Library Of Congress
Library Of CongressPublic Domain ArchivePart of Not developed or endorsed by the Library of Congress
  • searchSearch
  • photo_albumStories
  • collectionsCollections
  • infoAbout
  • star_rateUpgrade
Louise Tami Nakamura / photograph by Ansel Adams.

Louise Tami Nakamura / photograph by Ansel Adams.

  • save_altThumbnail200x200
  • save_altSmall493x640
  • save_altMedium789x1024
  • save_altOriginal789x1024


Louise Tami Nakamura, head-and-shoulders portrait, facing front. Caption on negative sleeve identifies her as "youngest daughter."

Japan’s attack on Pearl Harbor December 7, 1941, led the United States into World War II and radically changed the lives of 120,000 men, women, and children of Japanese ancestry living in the United States. The attack intensified racial prejudices and led to fear of potential sabotage and espionage by Japanese Americans among some in the government, military, news media, and public. In February, 1942, President Franklin D. Roosevelt signed Executive Order 9066 authorizing the Secretary of War to establish Military Areas and to remove from those areas anyone who might threaten the war effort. Without due process, the government gave everyone of Japanese ancestry living on the West Coast only days to decide what to do with their houses, farms, businesses, and other possessions. Most families sold their belongings at a significant loss. Some rented their properties to neighbors. Others left possessions with friends or religious groups. Some abandoned their property. They did not know where they were going or for how long. Each family was assigned an identification number and loaded into cars, buses, trucks, and trains, taking only what they could carry. Japanese Americans were transported under military guard to 17 temporary assembly centers located at racetracks, fairgrounds, and similar facilities in Washington, Oregon, California, and Arizona. Then they were moved to one of 10 hastily built relocation centers including Manzazar and Tule Lake Relocation Center. By November, 1942, the relocation was complete. Read more:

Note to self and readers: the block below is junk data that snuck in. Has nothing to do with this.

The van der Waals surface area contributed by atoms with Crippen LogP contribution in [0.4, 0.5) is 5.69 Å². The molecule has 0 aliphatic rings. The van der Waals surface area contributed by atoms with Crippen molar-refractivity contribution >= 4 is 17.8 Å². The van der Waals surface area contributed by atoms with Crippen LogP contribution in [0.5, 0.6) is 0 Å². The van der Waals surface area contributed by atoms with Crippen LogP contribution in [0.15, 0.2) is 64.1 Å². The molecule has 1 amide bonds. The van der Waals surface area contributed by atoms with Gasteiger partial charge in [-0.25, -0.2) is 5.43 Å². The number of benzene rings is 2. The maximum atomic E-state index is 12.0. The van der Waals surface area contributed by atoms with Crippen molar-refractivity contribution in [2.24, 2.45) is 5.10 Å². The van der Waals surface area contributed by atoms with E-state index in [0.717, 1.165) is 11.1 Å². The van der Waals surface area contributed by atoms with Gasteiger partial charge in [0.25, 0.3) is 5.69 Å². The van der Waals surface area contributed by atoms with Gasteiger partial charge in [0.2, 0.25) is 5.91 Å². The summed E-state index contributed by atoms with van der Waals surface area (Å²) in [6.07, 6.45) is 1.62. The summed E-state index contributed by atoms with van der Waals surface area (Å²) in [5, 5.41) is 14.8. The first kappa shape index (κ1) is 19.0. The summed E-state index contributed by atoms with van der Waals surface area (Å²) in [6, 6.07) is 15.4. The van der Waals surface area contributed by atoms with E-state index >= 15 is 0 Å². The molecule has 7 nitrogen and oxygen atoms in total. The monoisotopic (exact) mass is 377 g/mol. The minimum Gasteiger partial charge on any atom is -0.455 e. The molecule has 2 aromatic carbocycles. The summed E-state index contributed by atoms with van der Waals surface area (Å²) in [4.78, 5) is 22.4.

Adams, Ansel, 1902-1984, photographer


Manzanar (Calif.)36.74000, -118.08056
Google Map of 36.74, -118.08055555555555


Library of Congress

Copyright info

No known restrictions on publication.


Explorenakamura louise tami